Brown’s pensions policy record
by Dr. Ros Altmann
(All material on this page is subject to copyright and must not be reproduced without the author’s permission.)
The Government has finally admitted that our economy is in deep trouble. Gordon Brown’s assurances that his policies had abolished ‘boom and bust’ were false. Sadly, we are not well prepared to weather the economic storms. The Government shows no real sign of having understood what caused the crisis. In fact, the panic measures it has taken are a continuation of the policies which led to our problems in the first place.
Since 1997, UK economic policy has been based on short-term pursuit of growth, boosted by irresponsible borrowing and irresponsible lending. Spend, spend, spend was the order of the day, while our once-strong savings culture has gone. With an ageing population, we actually needed more savings, not less. The Government did not put money aside for the future. Particularly worrying is that our pensions have been decimated.
The credit crisis has caused significant damage to pensions, but the problems had already been building up for many years. In 1997, Labour inherited what was considered to be one of the best private pension savings systems in the world. Since then, our company pension funds have crumbled. Most traditional final salary schemes have closed and replacement money purchase schemes are far less generous.
One of Gordon Brown’s first major policy changes, in June 1997, was to remove dividend tax relief, which reduced dividend income for all pension schemes. Many estimates suggest this has cost UK pension funds over £100billion so far.
And that was just the start. Increased regulation and continuing reforms have undermined pension savings. It is difficult to avoid the conclusion that this Government has been incompetent on pensions policy. I have often wondered whether our political leaders actually understand pensions at all. Or whether perhaps policy deliberately discouraged saving, in order to maximise short-term growth, regardless of the longer-term dangers.
Pensions need a long-term perspective but that has not featured in Gordon Brown’s policy agenda. The panic measures to shore up the UK banking system are another example of dangerous short-term thinking.
Ploughing billions into our banks, bailing out Northern Rock savers and 100% unlimited protection for retail deposits in an Icelandic bank are all damaging to pensions, but the Government has not recognised this. Or perhaps it just doesn’t care.
The 100% IceSave rescue – not even a British bank – implies that any UK retail depositor in any bank that fails in future will have to be bailed out by taxpayers too. Therefore, it’s now safer to put your money into a bank account than longer-term investments. Bank depositors apparently have a 100% unlimited guarantee, whereas long-term savings are at best only 90% safe under the Financial Services Compensation Scheme or Pension Protection Fund. Pension contributions do get tax relief, but the money is locked up for years and cannot be accessed even in an emergency, charges must be paid and the investments can perform dreadfully – as we have seen. So why bother with pensions?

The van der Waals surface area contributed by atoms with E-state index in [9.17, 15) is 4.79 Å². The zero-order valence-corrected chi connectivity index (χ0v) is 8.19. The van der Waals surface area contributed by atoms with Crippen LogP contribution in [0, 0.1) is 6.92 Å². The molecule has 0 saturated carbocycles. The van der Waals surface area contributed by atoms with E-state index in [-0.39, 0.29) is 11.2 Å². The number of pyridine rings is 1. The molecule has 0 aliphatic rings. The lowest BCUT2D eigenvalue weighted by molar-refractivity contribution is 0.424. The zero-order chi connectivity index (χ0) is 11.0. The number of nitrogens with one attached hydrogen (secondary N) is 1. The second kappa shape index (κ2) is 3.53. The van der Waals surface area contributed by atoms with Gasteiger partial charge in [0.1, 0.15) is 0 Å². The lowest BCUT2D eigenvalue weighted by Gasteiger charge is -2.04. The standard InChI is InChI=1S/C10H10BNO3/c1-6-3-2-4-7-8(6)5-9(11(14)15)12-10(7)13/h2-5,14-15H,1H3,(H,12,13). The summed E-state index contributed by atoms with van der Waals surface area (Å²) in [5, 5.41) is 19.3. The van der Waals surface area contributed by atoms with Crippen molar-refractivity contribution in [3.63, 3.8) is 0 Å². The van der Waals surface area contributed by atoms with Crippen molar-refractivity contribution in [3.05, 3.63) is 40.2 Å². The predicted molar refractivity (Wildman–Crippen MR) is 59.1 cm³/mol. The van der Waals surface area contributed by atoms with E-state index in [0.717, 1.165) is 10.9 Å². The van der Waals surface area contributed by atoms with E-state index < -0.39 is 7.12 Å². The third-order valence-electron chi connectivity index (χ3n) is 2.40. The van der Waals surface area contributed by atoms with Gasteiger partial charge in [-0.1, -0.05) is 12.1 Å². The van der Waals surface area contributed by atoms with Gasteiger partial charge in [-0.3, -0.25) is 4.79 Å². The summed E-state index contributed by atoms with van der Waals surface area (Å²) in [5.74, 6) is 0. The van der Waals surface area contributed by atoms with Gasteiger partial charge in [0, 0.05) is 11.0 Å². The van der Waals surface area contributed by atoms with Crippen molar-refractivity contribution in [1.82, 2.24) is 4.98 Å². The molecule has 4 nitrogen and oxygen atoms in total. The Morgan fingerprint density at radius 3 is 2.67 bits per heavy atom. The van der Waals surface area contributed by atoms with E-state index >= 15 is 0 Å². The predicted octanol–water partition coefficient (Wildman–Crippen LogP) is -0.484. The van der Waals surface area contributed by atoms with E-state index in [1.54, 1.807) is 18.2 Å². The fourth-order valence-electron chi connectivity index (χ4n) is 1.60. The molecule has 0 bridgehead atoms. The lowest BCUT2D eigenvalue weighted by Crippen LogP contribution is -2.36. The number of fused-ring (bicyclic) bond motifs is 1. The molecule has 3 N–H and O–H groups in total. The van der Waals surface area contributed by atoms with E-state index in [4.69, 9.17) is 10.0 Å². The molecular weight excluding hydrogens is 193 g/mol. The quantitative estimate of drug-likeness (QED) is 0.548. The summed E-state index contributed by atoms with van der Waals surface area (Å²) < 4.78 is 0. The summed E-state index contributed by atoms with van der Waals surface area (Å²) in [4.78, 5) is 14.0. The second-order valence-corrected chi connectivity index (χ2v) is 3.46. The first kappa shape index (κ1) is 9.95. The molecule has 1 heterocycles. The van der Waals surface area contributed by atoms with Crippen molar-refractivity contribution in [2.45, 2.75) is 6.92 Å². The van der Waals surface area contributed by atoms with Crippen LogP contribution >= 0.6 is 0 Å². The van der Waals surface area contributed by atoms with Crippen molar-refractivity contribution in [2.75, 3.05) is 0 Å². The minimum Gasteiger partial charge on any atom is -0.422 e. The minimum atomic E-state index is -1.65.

Undermining long-term savings is a dangerously myopic policy. Demographic figures after 2012, show the numbers of people over age 65 growing sharply each year. The UK’s national insurance pension is about the lowest among developed countries, so without good private pensions, more and more pensioners will be at risk of poverty.
When will the Government wake up? We are in this mess because of excessive borrowing and lending at a time when we should actually have been encouraging savings for the future. The solution is not just to keep on borrowing more, without assessing the ability to pay back and where to cut costs.
In reality, Gordon Brown’s policies paid lip-service to the mantra of ‘prudence’ and responsible management of public finances, while actually massively expanding borrowing and public consumption. Banks, financial services and the public sector have flourished while manufacturing has withered.
Inadequate regulation is also to blame for the crisis. As the Government wanted people to borrow and spend, rather than save or invest, the Financial Services Authority (FSA) – the Regulator set up by Gordon Brown – has operated asymmetrically. Long-term savings have been hit by over-regulation but lending was hardly regulated at all. The so-called ‘light touch’ regulatory regime has made it far easier for people to take out a £200,000 loan on a self-certified mortgage they could never repay, than to put £20 a month into a pension plan.
However, there is one group that has been completely immune from the problems hitting private pensions. That is public sector workers. Their pensions are completely protected and guaranteed by us taxpayers. Maybe this partly explains the Government’s lack of concern for private pension difficulties?
Britain is in a worse position than other countries. The Government did not ensure the economy was growing within its means, failed to control spending and lending properly, and increased the public sector deficit substantially. Mounting liabilities have been hidden away off balance-sheet (such as public sector pensions and Private Finance Initiative) but this borrowing from future taxpayers will have to repaid and will damage our long-term growth prospects. The Prime Minister now wants to borrow and spend even more, to try to get out of the crisis caused by those very policies. We have become addicted to debt, but we need to cut back now, not borrow more. It is time to find ways of cutting costs and wasteful public spending.
We need canny policymakers to steer us through these difficult times, not to destroy pensions as the population ages.